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Bohemian Rhapsody Review: For Families not for Fans


The highly awaited Queen biopic Bohemian Rhapsody recently came out to a generally well-receiving audience. Rami Malek, the film’s star, was celebrated for his Oscar-worthy performance as Freddie Mercury. The soundtrack, composed of the band’s greatest hits and best live performances, made its way to #3 on the Billboard Music Charts and introduced a whole new generation to the band’s classics.
The film follows Freddie’s rise from a young unknown singer to one of the most beloved and revered voices of a generation. When one of his favorite bands is short a lead singer, he steps up and finds his big break as their new front man. His massive vocal range and captivating style made him an almost instant star. Despite minor hiccups, like controlling music execs and high recording costs, the band stays afloat through their sheer talent and ingenuity. Once the band makes it big, Freddie begans feeling lonely and distant from the rest of the band. He becomes consumed by party life and the poor advice of his manager, causing disagreements in the band. Freddie’s diagnosis of AIDS just adds to his downward spiral, but it still motivates him to put on a huge charity performance that ends the movie with live renditions of some of Queen’s best. The ups and downs of Mercury’s life are well portrayed by Malek, especially when considering he filmed the whole movie with dentures in to recreate the look of the singer’s teeth.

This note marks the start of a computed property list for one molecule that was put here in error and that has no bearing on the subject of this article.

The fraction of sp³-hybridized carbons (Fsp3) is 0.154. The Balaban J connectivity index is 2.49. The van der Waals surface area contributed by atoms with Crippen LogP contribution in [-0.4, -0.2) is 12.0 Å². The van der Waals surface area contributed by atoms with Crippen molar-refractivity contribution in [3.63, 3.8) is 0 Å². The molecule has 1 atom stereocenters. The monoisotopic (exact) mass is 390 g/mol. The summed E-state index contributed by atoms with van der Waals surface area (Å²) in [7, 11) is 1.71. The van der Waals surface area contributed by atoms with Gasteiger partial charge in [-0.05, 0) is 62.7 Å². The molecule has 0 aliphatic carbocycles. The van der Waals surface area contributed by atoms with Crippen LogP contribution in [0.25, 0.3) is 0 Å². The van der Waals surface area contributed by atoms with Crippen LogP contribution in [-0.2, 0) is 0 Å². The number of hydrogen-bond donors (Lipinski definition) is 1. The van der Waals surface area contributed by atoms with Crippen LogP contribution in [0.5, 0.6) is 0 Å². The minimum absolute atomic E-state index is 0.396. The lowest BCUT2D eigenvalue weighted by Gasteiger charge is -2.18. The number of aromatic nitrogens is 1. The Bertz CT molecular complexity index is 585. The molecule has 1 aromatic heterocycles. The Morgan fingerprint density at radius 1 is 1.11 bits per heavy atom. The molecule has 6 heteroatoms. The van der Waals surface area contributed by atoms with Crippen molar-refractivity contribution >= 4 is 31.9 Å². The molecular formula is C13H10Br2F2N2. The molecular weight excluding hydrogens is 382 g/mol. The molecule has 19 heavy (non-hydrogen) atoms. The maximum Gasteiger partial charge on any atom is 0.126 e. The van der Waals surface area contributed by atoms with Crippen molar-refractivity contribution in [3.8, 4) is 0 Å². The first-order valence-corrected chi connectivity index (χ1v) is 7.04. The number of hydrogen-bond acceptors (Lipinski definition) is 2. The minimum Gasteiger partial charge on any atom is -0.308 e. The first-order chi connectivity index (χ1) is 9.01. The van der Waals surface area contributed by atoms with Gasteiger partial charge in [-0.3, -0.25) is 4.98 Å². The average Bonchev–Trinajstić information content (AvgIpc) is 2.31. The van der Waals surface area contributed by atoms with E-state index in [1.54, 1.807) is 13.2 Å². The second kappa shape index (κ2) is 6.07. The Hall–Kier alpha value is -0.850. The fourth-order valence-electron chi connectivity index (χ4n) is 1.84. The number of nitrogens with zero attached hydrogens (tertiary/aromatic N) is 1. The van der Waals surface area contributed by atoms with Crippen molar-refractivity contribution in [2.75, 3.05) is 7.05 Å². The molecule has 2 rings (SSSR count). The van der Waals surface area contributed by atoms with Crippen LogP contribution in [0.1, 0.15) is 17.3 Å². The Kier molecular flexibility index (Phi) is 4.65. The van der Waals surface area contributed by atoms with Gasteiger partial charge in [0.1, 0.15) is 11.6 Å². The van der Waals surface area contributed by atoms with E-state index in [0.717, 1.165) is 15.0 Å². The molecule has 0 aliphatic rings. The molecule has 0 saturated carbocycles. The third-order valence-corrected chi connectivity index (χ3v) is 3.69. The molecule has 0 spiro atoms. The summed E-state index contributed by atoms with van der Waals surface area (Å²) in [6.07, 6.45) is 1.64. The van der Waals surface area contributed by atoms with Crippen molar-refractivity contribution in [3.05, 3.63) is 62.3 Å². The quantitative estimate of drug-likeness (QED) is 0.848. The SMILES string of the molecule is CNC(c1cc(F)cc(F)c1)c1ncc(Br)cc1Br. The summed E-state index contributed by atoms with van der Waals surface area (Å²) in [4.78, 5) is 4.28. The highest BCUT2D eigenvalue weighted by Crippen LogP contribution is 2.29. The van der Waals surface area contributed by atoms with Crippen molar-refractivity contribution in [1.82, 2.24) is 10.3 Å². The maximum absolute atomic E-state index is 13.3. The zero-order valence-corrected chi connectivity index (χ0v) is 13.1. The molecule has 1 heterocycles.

While the movie possesses great performances, it still left something to be desired. The story was widely Hollywood-ified, focusing on dramatized disagreements within the band rather than facts important to the band’s story. Important details were left out and replaced with semi-fabricated facts. The story had many aspects that were surface level, with large chapters of the band’s history just skidded over to appeal to a wider audience. There were parts that seemed boring in comparison to the legendary story of the band. The movie left out some of Freddie’s important relationships, Queen’s major musical endeavors, and some iconic moments in their career. Storylines about Freddie’s sexuality, a big controversy for the conservative time period, seemed glazed over as if to keep the same wide audience appeal. The scenes showing the writing of their biggest tracks often seemed shoehorned in and unrealistic. Even the scene about the film’s namesake track, “Bohemian Rhapsody”, seemed very shallow compared to the epic tale the song told and all of the potential ways the director could have shown the magic behind its composure.
The Live Aid performance at the end was a great conclusion; however, the ending seemed to leave many holes in the story about both Mercury and the band as a whole. This made the movie, like many biopics, a film made for families and those with faint knowledge of Queen rather than longtime fans of the band. Overall, the film had many aspects that were well done, like the editing, acting, and musical integration. But though it was entertaining, the story still had just too many inaccuracies to ignore.

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Bohemian Rhapsody Review: For Families not for Fans